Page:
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Singing and Dancing My Way Through Nablus

On my third day at TYO I spotted a guitar in the corner of an office. I could feel my heart beating faster with excitement as I asked if I could use the instrument and was delighted with the positive response. It was a small acoustic guitar that was perpetually out of tune, but simply having it brought me too much joy to care about the slightly off sound.

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From Head to Heart: A Journey into Nablus

In her acclaimed Ted Talk on the power of vulnerability, Brene Brown, explains that the human experiences of courage, authenticity, empathy, and connection are deeply interconnected to vulnerability and shame. In short, courage and authenticity are born from the willingness to lay our guards down and step into our vulnerabilities, essentially opening our hearts and expressing how we feel, instead of numbing ourselves from the dark, messy aspects of our lives that make us feel shame. Unfortunately, when we shut ourselves away from the “bad,” we also miss out on the “good” and the best experiences that life has to offer, such as love and joy.

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Creating Culture Vultures

The Step II EFL instructors at TYO use many methods to inspire and encourage their students’ English Language Learning. Language learning should be enjoyable, as well as academic. Therefore, the English Fellows at TYO incorporate various mediums in our classrooms, including music and movies. These alternative teaching tools enable our students to hear different native English speakers with varying accents and cadences, familiarize themselves with informal phrases and tones, and discuss various cultures. It also breaks up our day and brings more laughter into our classrooms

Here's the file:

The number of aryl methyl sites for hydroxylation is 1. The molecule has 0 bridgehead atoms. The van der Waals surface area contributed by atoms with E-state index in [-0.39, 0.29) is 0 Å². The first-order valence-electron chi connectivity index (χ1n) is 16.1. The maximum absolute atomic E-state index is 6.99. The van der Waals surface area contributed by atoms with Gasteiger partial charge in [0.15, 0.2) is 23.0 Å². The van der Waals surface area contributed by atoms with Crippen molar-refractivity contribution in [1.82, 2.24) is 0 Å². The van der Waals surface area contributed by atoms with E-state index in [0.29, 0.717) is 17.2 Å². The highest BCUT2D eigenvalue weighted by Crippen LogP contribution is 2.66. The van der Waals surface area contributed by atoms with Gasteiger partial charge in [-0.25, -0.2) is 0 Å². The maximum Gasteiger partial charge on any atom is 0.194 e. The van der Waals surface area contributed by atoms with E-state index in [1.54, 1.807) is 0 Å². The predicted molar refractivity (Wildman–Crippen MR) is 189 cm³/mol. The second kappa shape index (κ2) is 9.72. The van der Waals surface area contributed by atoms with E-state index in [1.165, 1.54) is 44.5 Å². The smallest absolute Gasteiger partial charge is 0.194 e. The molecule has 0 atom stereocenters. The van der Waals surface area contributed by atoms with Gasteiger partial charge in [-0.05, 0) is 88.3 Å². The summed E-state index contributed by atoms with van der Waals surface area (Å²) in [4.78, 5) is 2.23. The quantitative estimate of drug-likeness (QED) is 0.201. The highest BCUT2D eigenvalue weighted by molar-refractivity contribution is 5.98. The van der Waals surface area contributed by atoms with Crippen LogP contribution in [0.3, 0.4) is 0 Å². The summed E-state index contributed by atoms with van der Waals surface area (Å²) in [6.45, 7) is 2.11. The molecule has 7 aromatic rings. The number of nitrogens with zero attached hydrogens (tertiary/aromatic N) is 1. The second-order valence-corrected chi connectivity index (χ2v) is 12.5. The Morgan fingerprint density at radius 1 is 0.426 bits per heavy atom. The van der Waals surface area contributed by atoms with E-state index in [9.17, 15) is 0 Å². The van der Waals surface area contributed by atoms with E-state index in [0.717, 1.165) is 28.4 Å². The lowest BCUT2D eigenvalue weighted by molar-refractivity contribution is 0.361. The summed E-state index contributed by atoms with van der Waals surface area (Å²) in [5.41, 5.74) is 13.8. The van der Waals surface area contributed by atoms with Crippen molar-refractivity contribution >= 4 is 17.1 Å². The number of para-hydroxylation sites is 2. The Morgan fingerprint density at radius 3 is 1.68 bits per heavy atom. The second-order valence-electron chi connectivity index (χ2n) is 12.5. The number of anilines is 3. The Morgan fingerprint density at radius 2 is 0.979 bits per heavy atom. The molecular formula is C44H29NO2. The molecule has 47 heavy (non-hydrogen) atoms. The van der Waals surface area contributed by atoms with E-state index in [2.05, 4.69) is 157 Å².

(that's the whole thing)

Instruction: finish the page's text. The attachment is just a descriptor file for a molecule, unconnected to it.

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Getting Comfortable in the Classroom

My students love to laugh. Every day in class they will erupt into laughter multiple times over. Their laughter makes the classroom a comfortable and exciting space.

Students’ comfort in the classroom is one of the strongest tools to build as a teacher. The ability to push their levels of communication and creativity intensifies when they are at ease with the rest of the class, when they feel free to laugh and make jokes.

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Striking a Balance

Across the education field, a major shift in focus is taking place: while the teacher was once viewed as the sole purveyor of all knowledge, with learners sitting passively as empty vessels, we now consider students’ active participation in classroom activities to be of central importance to the learning process. As such, teachers are now increasingly viewed as facilitators of educational experiences, by which which students inquire, experiment, and, ultimately, discover new ideas for themselves.

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From the "English Only Zone" to the World

“Salut! Vous êtes là pour le cours?” asked me my language teacher in my first French course at the university ten years ago. I must admit, I froze up and looked at her with shy and timorous eyes, while searching deep in my mind and childhood memories for an appropriate answer. I was lost in one of those rare moments when you don't know what to respond or even how to react. Just like me at that time, the incursion into the world of bilingualism for plenty of new language learners may not be a very pleasant experience.